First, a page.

McCallum said he typically employs about 20 students each semester. This semester, only five are employed. He added that there will only be one worker scheduled per shift, rather than four scheduled at the same time, as has occurred in previous semesters.

Cameron Hines, a senior cinema art + science major and current Film Cage employee, said his hours have been cut from 15 to approximately 10 hours a week.

“Now if we get a call [from a professor], we have to lock everything up, go to the classroom, answer whatever teacher’s problem that is and come back,” Hines said. “That could be 5 minutes, 10 minutes, [or] an hour. In that time, no checkouts can get made.”

If students cannot make checkouts, their body of work and knowledge of the equipment will suffer, he added.

Adam Katzner, a junior cinema art + science major who now has reduced hours in the Advanced Cameras Center, said students will have fewer opportunities to check out resources because of decreased manpower and shorter operation hours.

“They’re cutting down our ability to be creative,” Katzner said.

Hines said since classes began, students have already expressed interest in applying at the cage.

“It’s such a bitter taste in the mouth to say ‘There’s no room for you to have a job, but there’s also no room for us either,’” Hines said.

Austin Anglin, a junior cinema art + science major employed in the Media Production Center, used to work 15–20 hours a week, but will now be scheduled for as few as four hours per week. Anglin was told in an Aug. 29 email from his supervisor, Tony Santiago, cinema lighting stage coordinator in the MPC, that the hour reduction was a direct effect of the proposed budget adjustments, he said.

“It was a big surprise,” Anglin said. “I thought I had a job pretty securely and now I am starting to look for other ways to make money.”

Santiago said the MPC was asked to cut nearly 70 percent of its student workers’ hours after he was given the go-ahead to hire for the upcoming semester.

“There wasn’t any plan of ‘Maybe we should change things here and there to make the adjustment,’” Santiago said. “It wasn’t even explained how they came to that number.”

The MPC’s student workforce also dropped from about 25 employees each semester to 10, Santiago said.

Santiago added that scheduling one worker per shift in the MPC equipment cage rather than five could be a safety issue.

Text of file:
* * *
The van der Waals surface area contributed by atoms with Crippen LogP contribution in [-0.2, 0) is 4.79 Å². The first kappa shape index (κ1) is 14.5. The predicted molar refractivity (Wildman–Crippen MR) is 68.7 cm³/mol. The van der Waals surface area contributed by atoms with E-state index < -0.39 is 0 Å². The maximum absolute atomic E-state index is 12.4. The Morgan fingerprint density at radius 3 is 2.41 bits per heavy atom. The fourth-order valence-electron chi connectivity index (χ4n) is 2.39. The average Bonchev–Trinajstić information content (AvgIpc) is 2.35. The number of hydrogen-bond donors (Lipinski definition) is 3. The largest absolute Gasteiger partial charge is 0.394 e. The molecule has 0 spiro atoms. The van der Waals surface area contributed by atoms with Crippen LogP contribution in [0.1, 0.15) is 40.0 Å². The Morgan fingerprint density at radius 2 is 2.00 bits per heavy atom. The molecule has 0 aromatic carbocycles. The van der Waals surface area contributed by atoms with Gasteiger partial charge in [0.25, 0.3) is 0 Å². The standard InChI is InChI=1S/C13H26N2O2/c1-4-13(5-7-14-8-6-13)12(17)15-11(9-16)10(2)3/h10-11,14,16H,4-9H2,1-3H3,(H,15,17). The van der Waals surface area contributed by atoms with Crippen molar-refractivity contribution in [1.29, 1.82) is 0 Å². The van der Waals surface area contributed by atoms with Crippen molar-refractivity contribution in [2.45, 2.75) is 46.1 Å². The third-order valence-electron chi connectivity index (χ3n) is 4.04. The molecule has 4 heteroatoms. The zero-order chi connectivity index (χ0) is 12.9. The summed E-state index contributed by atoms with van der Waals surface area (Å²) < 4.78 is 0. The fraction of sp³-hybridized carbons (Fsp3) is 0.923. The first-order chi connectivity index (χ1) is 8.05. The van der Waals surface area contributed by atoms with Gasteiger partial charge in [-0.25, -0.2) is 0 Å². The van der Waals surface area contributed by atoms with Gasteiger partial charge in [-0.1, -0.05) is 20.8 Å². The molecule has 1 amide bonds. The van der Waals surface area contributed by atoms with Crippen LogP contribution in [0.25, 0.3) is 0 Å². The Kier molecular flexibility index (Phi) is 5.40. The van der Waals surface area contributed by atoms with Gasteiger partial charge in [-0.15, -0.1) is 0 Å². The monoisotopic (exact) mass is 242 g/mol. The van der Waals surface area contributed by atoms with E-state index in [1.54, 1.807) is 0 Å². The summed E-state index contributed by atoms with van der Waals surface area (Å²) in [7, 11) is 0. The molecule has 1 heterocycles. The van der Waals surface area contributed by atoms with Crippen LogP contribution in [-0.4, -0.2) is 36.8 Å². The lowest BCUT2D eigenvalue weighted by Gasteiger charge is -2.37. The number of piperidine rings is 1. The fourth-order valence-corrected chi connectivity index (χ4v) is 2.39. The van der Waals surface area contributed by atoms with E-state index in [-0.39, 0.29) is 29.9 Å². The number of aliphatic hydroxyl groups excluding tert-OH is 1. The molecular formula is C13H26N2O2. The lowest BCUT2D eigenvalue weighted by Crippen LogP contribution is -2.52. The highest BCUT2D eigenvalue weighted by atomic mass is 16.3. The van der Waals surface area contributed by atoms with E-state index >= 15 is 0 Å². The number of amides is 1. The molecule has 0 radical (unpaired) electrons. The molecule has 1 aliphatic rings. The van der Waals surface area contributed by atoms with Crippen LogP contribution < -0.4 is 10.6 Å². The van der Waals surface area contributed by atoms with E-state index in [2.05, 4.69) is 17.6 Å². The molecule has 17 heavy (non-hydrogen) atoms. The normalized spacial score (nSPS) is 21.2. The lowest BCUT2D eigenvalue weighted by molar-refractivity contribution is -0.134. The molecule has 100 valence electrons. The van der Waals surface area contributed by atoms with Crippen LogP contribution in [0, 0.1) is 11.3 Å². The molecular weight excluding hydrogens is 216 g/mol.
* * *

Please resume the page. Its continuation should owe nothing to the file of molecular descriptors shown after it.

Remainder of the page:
“We’re going to be asking one student to do the work that five students used to do in less time,” Santiago said.

Hines said removing student assistants from the MPC to help in classrooms removes another set of eyes from helping students with equipment, which can also sometimes be dangerous.

McCallum said that after 5 p.m., one student worker will be left without a staff member to overlook the cage alone, which could be a security risk.

“Everyone we have working for us [has] worked with us for a few semesters, but still may not have extensive work history,” McCallum said. “Being alone in a facility with hundreds of thousands of dollars of equipment for five hours could theoretically present a safety issue for us.”

Sheridan said cutbacks may not have been a new budget issue, but an overlooking of the finalized budget by the supervisers.

“[Staff members] may not, regardless of budget situation, have been looking realistically at what the work required,” Sheridan said.

If these cuts are not new, then not all staff members were notified about the cuts made at the end of last semester, McCallum said. He added that he was already adjusting for the minimum wage hike and the Film Cage job was posted on ColumbiaWorks, giving students the opportunity to apply at the end of Spring 2015 Semester.

“The only time I got a real number and anything other than speculation was [Aug. 25],” McCallum said.

Joseph Cancellaro, chair of the Interactive Arts & Media Department, said the IAM Department has also been preparing for cuts in student employment and will eliminate its tiered pay scale.

“Those who were getting higher pay, that’s where we are going to reallocate funds,” Cancellaro said. “All the students in our department now get equal pay.”

Daniel Wood, Emerging Technology Specialist and overseer of the Student Labs, said he did not have to eliminate any current positions, but, because of budget cuts, he hired fewer new workers.

Hines said the administration should give thorough explanations to students who have had extreme workforce reductions.

“We pay to be here,” he said. “I think that entitles us to be treated well and fair. I think we deserve to be treated well and fair no matter what the circumstances are, but we are deliberately choosing to be at Columbia. On-campus jobs are important to students at every university. If you take something as important as that away at Columbia, why would we pick here?”